Next, have someone in line, with a plan, that can get money transferred to you internationally. Parents are usually good choices for this. Pick a vendor, like Baydonhill, set up an account, understand how to send and receive the funds, and work out your message in advance. You want to make sure that you get a good peer fx rate, if your fx (exchange) rate is bad, this backup plan is going to be extra expensive!
Set an amount, and come up with a contact plan. It might be a collect phone call (if so, know how to make an outgoing international call from the country you will be visiting!) Or perhaps it is a pre-scripted email. I highly, highly recommend pre-scripting the email, and both parties knowing what it says. I have received “please help, send money” emails from friends, from the country they are visiting, when their email accounts have been hacked. They can look surprisingly legitimate.
As part of your backup plan, you may want to give someone power of attorney, on your behalf. Again, parents are often good choices. Sometimes, you’ll want to extend power of attorney to all of your financial affairs, other times your bank will have an option that doesn’t require a notary and just covers your main accounts.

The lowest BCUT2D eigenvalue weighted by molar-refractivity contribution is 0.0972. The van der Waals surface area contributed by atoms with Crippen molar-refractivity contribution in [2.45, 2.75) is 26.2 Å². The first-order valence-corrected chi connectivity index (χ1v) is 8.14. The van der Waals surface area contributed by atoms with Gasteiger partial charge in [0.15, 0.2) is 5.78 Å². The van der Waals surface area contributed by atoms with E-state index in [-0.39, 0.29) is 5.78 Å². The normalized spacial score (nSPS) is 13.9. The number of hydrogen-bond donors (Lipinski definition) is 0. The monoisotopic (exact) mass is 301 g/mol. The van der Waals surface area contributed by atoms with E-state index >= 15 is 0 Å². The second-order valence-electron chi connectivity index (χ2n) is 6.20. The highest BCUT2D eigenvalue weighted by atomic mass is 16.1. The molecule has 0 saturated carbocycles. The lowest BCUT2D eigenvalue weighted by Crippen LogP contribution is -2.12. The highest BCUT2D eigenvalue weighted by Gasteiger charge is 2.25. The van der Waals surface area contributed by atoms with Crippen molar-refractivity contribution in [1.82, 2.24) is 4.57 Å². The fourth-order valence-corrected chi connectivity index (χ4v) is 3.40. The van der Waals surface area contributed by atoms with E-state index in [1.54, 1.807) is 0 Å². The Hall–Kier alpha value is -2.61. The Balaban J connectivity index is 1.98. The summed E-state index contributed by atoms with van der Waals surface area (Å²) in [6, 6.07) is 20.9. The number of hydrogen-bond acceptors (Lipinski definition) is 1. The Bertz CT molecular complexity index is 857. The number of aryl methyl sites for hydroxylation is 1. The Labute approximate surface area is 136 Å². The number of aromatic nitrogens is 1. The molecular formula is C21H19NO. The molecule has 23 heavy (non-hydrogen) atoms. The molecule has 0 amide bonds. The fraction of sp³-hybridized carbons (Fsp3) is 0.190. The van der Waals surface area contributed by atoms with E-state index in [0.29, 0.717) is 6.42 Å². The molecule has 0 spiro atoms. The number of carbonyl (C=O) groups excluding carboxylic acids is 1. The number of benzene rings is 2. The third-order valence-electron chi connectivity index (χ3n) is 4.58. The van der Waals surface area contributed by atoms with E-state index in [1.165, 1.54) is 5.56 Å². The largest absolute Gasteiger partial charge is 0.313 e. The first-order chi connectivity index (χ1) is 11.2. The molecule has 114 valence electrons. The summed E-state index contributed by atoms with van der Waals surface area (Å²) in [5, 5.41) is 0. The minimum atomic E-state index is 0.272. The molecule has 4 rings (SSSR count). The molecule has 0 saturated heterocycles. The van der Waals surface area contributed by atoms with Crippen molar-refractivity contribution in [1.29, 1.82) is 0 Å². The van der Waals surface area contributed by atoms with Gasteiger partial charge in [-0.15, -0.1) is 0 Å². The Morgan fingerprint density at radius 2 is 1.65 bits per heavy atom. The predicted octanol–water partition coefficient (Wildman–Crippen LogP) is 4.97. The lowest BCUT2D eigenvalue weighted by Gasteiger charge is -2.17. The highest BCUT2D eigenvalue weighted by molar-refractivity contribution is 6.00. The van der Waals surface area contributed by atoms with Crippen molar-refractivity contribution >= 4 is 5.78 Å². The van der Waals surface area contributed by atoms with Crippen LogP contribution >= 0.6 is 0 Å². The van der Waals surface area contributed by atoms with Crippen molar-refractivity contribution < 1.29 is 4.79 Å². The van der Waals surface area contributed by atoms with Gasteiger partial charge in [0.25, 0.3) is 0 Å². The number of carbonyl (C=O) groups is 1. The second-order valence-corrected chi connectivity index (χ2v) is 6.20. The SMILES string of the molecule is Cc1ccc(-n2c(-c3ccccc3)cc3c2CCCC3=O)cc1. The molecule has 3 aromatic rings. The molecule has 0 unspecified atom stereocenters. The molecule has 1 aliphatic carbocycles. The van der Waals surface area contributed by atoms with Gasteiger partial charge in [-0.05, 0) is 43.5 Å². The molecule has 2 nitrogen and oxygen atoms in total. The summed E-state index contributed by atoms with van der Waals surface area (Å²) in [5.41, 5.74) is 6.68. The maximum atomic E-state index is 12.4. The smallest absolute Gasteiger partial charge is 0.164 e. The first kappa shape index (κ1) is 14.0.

Have Copies, Up in the Clouds
Take all of your important documents, like plane tickets, travel insurance coverage, passports, health cards, driver’s licences and credit cards, and scan and photocopy them. Make sure it’s in colour so it’s easy to read. Hide two separate copies in your luggage, and save a scanned copy to the cloud.
I like to email myself a set and put another set in Dropbox. Don’t call them something super-obvious, in case your email account is hacked after using a hotel or internet cafe computer.
Tell the World
Send a scanned copy of your documents to someone that you trust, like your power of attorney.